Date on Master's Thesis/Doctoral Dissertation


Document Type

Doctoral Dissertation

Degree Name

Ph. D.

Department (Legacy)

Department of Early Childhood and Elementary Education

Degree Program

Curriculum and Instruction, PhD

Committee Chair

Whitmore, Kathryn

Committee Member

Chisholm, James

Committee Member

Laman, Tasha

Committee Member

Horner, Bruce

Author's Keywords

ESL teaching; Congolese refugees; d/Discourses; ideological becoming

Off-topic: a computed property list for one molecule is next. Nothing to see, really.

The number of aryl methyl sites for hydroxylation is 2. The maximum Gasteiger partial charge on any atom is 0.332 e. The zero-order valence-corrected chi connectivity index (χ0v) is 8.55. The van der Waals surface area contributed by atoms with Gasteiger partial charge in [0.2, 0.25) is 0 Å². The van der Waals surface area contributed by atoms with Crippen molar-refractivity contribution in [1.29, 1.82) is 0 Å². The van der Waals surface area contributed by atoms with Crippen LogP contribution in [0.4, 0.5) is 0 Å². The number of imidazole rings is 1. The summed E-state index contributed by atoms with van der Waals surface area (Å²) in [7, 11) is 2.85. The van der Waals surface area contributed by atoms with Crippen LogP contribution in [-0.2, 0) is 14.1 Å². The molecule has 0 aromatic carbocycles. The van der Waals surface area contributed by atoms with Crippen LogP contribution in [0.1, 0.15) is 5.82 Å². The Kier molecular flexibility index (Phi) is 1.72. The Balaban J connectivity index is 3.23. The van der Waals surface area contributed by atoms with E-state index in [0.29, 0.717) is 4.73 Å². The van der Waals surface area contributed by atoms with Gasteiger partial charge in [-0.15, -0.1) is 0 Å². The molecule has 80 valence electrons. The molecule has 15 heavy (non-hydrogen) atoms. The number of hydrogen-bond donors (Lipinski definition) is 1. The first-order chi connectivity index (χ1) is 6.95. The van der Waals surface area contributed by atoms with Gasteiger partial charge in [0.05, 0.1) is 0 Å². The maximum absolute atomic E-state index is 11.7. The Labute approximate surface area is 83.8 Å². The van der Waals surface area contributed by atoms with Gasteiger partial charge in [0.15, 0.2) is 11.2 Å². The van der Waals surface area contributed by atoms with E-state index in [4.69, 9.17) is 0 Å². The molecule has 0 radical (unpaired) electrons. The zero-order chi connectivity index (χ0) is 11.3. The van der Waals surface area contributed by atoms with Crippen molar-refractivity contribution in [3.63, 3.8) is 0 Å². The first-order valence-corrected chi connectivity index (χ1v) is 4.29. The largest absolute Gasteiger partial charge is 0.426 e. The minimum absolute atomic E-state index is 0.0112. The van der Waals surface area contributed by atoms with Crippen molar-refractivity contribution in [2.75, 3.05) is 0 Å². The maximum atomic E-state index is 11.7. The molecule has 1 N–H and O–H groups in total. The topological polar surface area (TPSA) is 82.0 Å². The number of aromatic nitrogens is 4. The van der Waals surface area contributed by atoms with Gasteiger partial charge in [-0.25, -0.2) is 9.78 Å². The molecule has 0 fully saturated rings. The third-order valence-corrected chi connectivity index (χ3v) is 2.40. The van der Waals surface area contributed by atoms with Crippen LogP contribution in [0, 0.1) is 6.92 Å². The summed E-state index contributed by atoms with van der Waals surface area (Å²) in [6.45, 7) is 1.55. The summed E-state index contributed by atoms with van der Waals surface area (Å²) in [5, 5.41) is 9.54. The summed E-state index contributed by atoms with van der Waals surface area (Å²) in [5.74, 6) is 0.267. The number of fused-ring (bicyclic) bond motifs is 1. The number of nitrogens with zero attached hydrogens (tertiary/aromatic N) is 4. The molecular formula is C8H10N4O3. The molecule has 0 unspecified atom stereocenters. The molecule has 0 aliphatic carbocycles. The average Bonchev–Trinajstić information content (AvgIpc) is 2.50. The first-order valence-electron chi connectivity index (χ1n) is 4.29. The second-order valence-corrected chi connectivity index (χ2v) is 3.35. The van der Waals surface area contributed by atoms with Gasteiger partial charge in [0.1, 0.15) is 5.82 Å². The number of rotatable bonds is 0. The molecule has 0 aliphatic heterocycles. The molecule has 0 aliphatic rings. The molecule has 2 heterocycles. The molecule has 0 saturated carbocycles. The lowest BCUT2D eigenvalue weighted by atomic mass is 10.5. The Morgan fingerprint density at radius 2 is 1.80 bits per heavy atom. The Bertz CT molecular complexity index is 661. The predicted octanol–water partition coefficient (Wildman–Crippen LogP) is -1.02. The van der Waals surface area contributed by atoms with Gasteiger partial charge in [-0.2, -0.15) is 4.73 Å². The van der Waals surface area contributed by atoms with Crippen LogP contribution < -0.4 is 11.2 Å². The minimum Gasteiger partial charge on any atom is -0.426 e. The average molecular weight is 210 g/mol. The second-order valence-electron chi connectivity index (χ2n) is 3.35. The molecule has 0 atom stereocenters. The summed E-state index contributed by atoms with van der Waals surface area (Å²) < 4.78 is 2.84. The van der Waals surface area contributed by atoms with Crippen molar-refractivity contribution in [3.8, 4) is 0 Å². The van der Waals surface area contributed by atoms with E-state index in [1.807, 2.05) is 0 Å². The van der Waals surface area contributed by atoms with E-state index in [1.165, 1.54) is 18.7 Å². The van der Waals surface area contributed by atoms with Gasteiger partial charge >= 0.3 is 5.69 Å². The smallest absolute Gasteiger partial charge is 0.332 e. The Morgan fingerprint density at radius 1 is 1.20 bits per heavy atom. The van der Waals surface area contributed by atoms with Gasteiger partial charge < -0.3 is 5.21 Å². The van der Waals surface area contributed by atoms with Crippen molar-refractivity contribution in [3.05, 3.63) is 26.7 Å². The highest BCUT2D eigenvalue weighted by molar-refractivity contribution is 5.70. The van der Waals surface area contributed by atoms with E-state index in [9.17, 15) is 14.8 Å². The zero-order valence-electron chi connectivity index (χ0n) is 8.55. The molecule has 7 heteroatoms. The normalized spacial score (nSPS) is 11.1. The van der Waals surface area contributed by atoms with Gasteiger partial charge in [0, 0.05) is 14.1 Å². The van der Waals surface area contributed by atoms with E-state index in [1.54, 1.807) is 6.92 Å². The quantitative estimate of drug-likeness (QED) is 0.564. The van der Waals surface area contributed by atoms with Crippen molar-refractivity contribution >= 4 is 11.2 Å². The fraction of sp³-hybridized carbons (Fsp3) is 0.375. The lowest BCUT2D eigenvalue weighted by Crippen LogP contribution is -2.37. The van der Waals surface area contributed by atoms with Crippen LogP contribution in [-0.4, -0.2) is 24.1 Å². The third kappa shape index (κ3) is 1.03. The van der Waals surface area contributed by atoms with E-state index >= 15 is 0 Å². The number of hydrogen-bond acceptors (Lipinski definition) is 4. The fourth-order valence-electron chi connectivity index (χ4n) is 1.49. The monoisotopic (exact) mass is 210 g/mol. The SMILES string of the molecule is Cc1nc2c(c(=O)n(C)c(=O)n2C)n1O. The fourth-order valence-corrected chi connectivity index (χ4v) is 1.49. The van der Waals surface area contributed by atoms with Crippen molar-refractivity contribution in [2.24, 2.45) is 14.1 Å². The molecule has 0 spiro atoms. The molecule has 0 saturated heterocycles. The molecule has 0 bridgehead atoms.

In this qualitative case study, I examine the ideological becoming—the ways individuals develop their beliefs and ways of viewing the world—of an English as a Second Language (ESL) newcomer literacy teacher and her four Congolese students. These individuals developed beliefs about their identities as a teacher of culturally and linguistically diverse children and students in U.S. schools. I situate my study in Bakhtinian sociocultural theory and draw on translanguaging theory to account for language learners’ creative and flexible uses of their language knowledge in different contexts. Ideological becoming occurs between the tension of authoritative and internally persuasive Discourses (Gee, 2014)—ways of being, acting, thinking, believing and more in order to be recognized as a socially significant identity. I employed ethnographic data collection methods of observations, interviews, and document collection to illuminate the environment in which the teacher’s and students’ ideological becoming took place. I identified the authoritative and internally persuasive Discourses, the English Literacy and Language Teaching Discourse (ELLT) and the Discourse about Refugees respectively, and viewed the ESL teacher’s classroom as a “contact zone” where the two came together. The data show the ESL newcomer literacy teacher adapted her instruction in various ways from the conflict or tension between the two Discourses as she enacted ways of being, acting, thinking, believing, etc. to be recognized as an ESL literacy teacher. These instructional manifestations— her choice of materials and activities, using Swahili and English, grouping Swahili-speaking children, and meeting reading goals—were manifestations of her emerging beliefs about literacy and language teaching. Her instructional adaptations influenced how the Congolese students drew upon their culturally and linguistically diverse ways of being and knowing to learn English literacy and language in her classroom lessons. Additionally, the Congolese students’ ways of being, knowing, and more dialectically influenced her instructional decisions as becoming an ESL newcomer literacy teacher. These processes that took place as part of her and her students’ ideological becoming reflected a larger phenomenon taking place across the U.S. as more teachers welcome increasingly diverse learners in their classrooms.